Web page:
Stockwell Dai goes to China
April 10, 2009
Beijing -- Trade Minister Stockwell Day, one of the most outspoken China critics in the Conservative government, is landing in China today at the start of an eight-day trip that both countries hope will be help defrost relations between Beijing and Ottawa (I wrote about how we got here in a previous post.)
So how are ordinary Chinese responding to this visit by the former leader of the Canadian Reform Conservative Alliance, the devout Evangelical Christian who has long been a critic of Beijing and its restrictions on "freedom of speech, religion and freedom of enterprise" as he put it back in 2000?
Here's a quick sampling of the anonymous talk-backs on the Chinese Internet, as compiled by Yu Mei, the superb news assistant here in the Beijing bureau of The Globe and Mail:
(The first batch are taken from the comments section on The Global Times article headlined "High-ranking Canadian official said Harper hopes to visit China soon in order to repair the relation with China.")
* Canada's Prime Minister is a speculator. When he needs China, he comes. When he doesn't need China, he speaks irresponsible words. I don't want to see his coming visit China.
* (How about) you don't come, but it will be fine to have Lai Changxing come back. (Mr. Lai is China's most wanted man, accused by Beijing of heading a $10-billion smuggling empire before fleeing to Canada in 1999)
* China is also suffering in the economic crisis. You can't just remember China when Nortel collapses.
* (Day) is definitely coming to China for mendicant purposes. He needs China's money and turns friendly to China. When the crisis passes, he will jump out to make troubles for China.
* Canadians are very unsatisfied . . . yeah, very unsatisfied, but Harper is still working for another term.
* The (Beijing) Olympics are over. There is no reason for you to visit China! The financial crisis makes you remember China? There is no way to fool China.
* Sarkozy the Second, haha! (A reference to the French President's own stormy relationship with Beijing)
* The most positive impression of Canada to us now is "Da Shan"! Except him, it seems we know nothing. It means you are not important to us! (Da Shan is Mark Rowswell, an Ottawa-born entertainer who is a phenomenon in China.)
* I feel the Western countries recently are (acting) weird! In the past, they always said something negative of China, but recently they seemed turn to very friendly to us. Every Western country comes to show friendship to China. Maybe they all come for China's money? Are they taking China as a "savior of market?" They will be happy to empty China's pockets.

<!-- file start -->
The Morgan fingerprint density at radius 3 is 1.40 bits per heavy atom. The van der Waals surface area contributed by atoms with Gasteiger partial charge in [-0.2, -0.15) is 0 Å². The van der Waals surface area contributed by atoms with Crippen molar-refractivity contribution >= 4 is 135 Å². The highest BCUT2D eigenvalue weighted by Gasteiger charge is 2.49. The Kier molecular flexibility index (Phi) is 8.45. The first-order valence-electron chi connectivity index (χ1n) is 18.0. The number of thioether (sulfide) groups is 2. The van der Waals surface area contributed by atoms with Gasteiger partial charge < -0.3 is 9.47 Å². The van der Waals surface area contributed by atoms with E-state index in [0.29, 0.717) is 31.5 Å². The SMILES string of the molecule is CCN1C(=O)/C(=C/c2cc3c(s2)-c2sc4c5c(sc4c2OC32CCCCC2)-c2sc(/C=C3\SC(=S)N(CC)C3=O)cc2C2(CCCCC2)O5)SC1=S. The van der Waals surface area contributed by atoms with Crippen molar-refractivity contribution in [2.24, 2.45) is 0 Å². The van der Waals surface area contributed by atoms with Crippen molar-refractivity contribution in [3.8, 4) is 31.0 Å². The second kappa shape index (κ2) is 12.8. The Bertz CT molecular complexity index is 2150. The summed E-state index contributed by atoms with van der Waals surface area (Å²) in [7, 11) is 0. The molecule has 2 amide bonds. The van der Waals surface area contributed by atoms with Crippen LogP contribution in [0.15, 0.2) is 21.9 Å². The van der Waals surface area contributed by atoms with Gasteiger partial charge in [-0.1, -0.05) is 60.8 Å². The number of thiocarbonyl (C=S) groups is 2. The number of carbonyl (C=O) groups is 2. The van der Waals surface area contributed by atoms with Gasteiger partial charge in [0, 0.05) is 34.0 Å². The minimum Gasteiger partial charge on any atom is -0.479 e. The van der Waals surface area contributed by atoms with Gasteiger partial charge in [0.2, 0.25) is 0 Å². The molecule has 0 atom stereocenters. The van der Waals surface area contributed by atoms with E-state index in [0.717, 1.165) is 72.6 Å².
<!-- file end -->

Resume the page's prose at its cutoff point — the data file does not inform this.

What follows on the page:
Here are a few more the popular sina.com web portal:
* We are also very busy and not convenient to welcome you (written by a "netizen" in Changchun, Jilin province)
* If he comes, let's see which brave man toss him a shabby shoe? (from Hangzhou, in Zhejiang province)
* Cooperation and communication between two countries is better separated from their leaders. We can't have bias against a country only because of a problem with its leader. Since Canada decided to improve the relation with China, why can't we receive this country with a tolerant heart? (A commentator who gave their name as "Aorui3")
* For a long time, Chinese people have a deep feeling to Canadians. (Norman) Bethune, the great internationalist fighter had paid a lot of contribution to the friendship of China and Canada. In the beginning of China's reform and opening up, Canadian government had also given China a lot of support. It is just recently Canadian government changed their policy to China, which made obstacles for the two countries' communication. We both should have cherished our friendships and reach a win-win result. (netizen in Haikou, Hainan province)
My favourite part is that someone bothered to give Stockwell Day a Chinese name, likely without consulting our intrepid Trade Minister. When you see him next on the streets of Ottawa, Red Deer or Okanagan, feel free to address him as "Dai Guowei," as he's known on the Chinese Internet.
What does it mean?
Well, "Dai" is a common Chinese surname, chosen likely because it sounds like "Day."
Meanwhile, Guo means "country" while "wei," in this case, means to protect or to guard against something.
To the English-speaking ear, they also sound a lot like Day Go Away. Not that we should read anything into that. Right?
Dai the Red Neck on a Diplomatic mission to China? Ha Ha Ha funny and
The Chinese government will probably give him a demo of their latest model Jet Ski's , an invitation to a public execution of criminals followed by a dinner of nothing less than roast duck.
Day, has always had an incredible ability to shoot his mouth of and make a complete fool of himself.
Mr. Harper has probably already appointed one or more official minders to kick him if he goes to speak with out approval of the remote command post in the PM's office watching on a live video feed and typing in what to say on a palm size text prompter.
Mr. Day, has trouble resisting the urge to comment on matters of law, and justice of which he fails to understand some very basic concepts and logical reasoning.
It will be Mr. Day's illogical reasoning that will lead him to make one or more classic boo-boos that will make for a lot of laughter over beers and cheers at the next Liberal Party BBQ.
If Mr. Day could choose the least appropriate subject, he could give the Chinese a lecture on how they should follow Canada's corrupt institution called Family Court.
Now lets sit back and enjoy Mr. Day's next sanfu.